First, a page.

As liberal arts graduates enter the job market, their direction may not be as obvious as that of their technically trained counterparts. For the most part, engineering or computer science majors know exactly where to target their efforts.
Liberal arts majors are less fortunate in that regard-such a heading cannot be found in the want ads. Yet if they learn to target their aptitudes, they have as good a chance as any-one to find meaningful work.
Students are no longer necessarily hired just because they have a particular degree. Math and physics majors are getting engineering jobs and liberal arts majors are getting accounting jobs. The reason new graduates are being hired is because they have specific skills that meet the needs of the employer.
No one is more suited to this approach than the liberal arts major. What you need to do, explains one career advisor, is to find out what you really want to do-regardless of your major. Students often ask, 'What can I do with a major in philosophy?' But that's the wrong question. The real questions are, 'What fascinates me? How can I connect my interests with a job? What do I really want to be doing in 20 years?'"
Once you have answered those questions, look at possibilities for matching your interests with a job. There are more options than you might think. Don't get stuck on titles. For instance, if you want to be an autonomous problem-solver, someone with good communication skills who can do a good job of synthesizing sources (as in writing term papers), forget about the titles and look at the job descriptions.
Management consultants, career specialists, personnel managers, teachers or trainers within organizations and schools are just a few options.
As a liberal arts major, you have to do much more work in terms of researching different job markets and finding out where there is a demand. Conduct in-depth research on any companies that appeal to you, and try to match their needs to your wants. You must be specific, however. It is possible to be too general, too open and too flexible.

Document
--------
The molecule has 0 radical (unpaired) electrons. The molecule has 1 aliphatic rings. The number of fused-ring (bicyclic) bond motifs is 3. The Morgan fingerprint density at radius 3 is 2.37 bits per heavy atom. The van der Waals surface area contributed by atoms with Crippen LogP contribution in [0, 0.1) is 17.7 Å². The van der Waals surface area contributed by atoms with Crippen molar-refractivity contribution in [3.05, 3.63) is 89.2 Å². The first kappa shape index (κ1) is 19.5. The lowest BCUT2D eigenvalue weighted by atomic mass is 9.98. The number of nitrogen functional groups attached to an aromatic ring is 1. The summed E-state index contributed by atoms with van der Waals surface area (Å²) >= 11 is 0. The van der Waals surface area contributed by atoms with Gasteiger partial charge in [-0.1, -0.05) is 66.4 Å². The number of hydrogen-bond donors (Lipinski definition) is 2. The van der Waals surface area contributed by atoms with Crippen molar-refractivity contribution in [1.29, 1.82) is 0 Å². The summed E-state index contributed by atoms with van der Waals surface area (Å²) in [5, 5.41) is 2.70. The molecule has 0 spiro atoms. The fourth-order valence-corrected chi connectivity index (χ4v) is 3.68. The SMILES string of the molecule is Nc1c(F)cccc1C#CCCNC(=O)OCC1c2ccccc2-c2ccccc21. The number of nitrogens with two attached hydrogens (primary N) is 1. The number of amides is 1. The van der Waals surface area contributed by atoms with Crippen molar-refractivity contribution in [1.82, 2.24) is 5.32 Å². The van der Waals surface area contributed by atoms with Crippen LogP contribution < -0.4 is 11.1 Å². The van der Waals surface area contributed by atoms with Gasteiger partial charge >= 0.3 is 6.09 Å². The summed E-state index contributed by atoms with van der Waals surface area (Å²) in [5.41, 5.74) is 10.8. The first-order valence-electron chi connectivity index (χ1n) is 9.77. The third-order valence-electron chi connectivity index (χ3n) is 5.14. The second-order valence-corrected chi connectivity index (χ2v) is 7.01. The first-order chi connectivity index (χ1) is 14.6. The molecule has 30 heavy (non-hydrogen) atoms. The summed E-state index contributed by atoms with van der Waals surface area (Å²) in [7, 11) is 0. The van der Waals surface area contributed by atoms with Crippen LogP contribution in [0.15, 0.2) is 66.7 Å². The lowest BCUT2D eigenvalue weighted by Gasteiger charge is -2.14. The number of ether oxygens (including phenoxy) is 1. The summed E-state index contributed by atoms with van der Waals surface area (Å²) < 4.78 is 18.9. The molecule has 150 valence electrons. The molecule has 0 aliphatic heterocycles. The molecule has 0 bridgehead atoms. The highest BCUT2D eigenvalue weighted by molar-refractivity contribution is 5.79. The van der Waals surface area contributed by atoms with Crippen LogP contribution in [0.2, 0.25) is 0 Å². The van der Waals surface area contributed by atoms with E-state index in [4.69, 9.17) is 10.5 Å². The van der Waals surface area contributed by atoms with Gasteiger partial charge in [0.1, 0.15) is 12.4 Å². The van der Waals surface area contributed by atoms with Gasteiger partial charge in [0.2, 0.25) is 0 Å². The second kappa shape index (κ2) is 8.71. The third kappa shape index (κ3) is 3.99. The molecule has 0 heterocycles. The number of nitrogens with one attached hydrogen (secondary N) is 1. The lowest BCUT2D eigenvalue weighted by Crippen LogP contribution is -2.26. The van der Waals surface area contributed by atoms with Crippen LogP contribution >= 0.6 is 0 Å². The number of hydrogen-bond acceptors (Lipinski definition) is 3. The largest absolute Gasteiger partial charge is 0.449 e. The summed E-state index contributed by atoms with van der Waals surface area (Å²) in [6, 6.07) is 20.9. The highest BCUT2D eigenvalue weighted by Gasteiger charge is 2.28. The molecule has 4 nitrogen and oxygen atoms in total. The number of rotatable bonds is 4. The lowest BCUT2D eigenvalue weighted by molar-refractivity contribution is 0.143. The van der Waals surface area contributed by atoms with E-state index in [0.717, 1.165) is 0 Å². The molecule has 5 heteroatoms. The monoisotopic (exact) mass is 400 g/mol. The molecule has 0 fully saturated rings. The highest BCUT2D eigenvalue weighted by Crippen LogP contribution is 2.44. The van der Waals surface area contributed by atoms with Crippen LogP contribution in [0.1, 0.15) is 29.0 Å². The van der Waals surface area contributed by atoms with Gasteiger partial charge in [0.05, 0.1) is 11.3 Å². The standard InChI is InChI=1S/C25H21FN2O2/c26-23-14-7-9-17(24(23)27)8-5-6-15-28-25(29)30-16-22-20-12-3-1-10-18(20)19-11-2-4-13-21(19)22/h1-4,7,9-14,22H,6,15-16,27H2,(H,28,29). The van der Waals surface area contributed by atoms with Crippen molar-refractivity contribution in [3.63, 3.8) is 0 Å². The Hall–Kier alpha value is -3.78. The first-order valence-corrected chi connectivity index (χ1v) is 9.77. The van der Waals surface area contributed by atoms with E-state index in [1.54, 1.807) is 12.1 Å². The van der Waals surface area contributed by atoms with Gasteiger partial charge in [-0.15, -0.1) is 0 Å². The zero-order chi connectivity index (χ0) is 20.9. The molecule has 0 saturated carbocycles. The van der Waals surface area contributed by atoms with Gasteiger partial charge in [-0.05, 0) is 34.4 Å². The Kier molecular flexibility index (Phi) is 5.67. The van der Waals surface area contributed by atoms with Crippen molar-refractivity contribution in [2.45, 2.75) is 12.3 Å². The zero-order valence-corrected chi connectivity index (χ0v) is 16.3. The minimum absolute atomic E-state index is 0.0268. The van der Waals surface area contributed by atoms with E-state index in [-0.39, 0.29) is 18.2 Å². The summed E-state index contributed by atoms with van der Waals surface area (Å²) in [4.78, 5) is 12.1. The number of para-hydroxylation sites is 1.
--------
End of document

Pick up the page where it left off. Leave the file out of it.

To be successful, you should combine your long-term vision with short-term specificity. Present yourself to your potential employer as someone who both understands the broad goals of the company and has the ability to grow and contribute in the long run. But most importantly, show how you can excel in that specific job. And this, most likely, will involve some specialized skills. If you've taken business courses, had work experiences or utilized a computer in your liberal arts work, point out those strengths.
Once you've taken the time to determine your real interests and have set some long-term goals, map out a plan-long- and short-term-on how to get there. Resources are plentiful-from the Occupational Outlook Handbook or Dictionary of Occupational Titles to numerous general job search books, as well as those dealing with specific topics such as What to Do with a Degree in Psychology, The Business of Show Business, etc.
Your liberal arts education has equipped you to take a broad topic and research it. Use those skills to make the connection between what you want and what companies need. Once you find job descriptions that match your long-term interests, set about shaping your resume and, if need be, getting the additional specific skills, training or certification to get that first job.
Your first job may not match your long-term goal. But it's the first step. And that, at this point, is the all-important one.
WHAT LIBERAL ARTS GRADUATES ARE DOING
A sampling of the wide range of positions filled by liberal arts graduates:
Advertising account executive
Air traffic controller
Business systems analyst
Child support enforcement officer
Customer service representative
Employee relations specialist
Human resource specialist
Public relations specialist
Conduct in-depth research on any companies that appeal to you, and try to match their needs to your wants.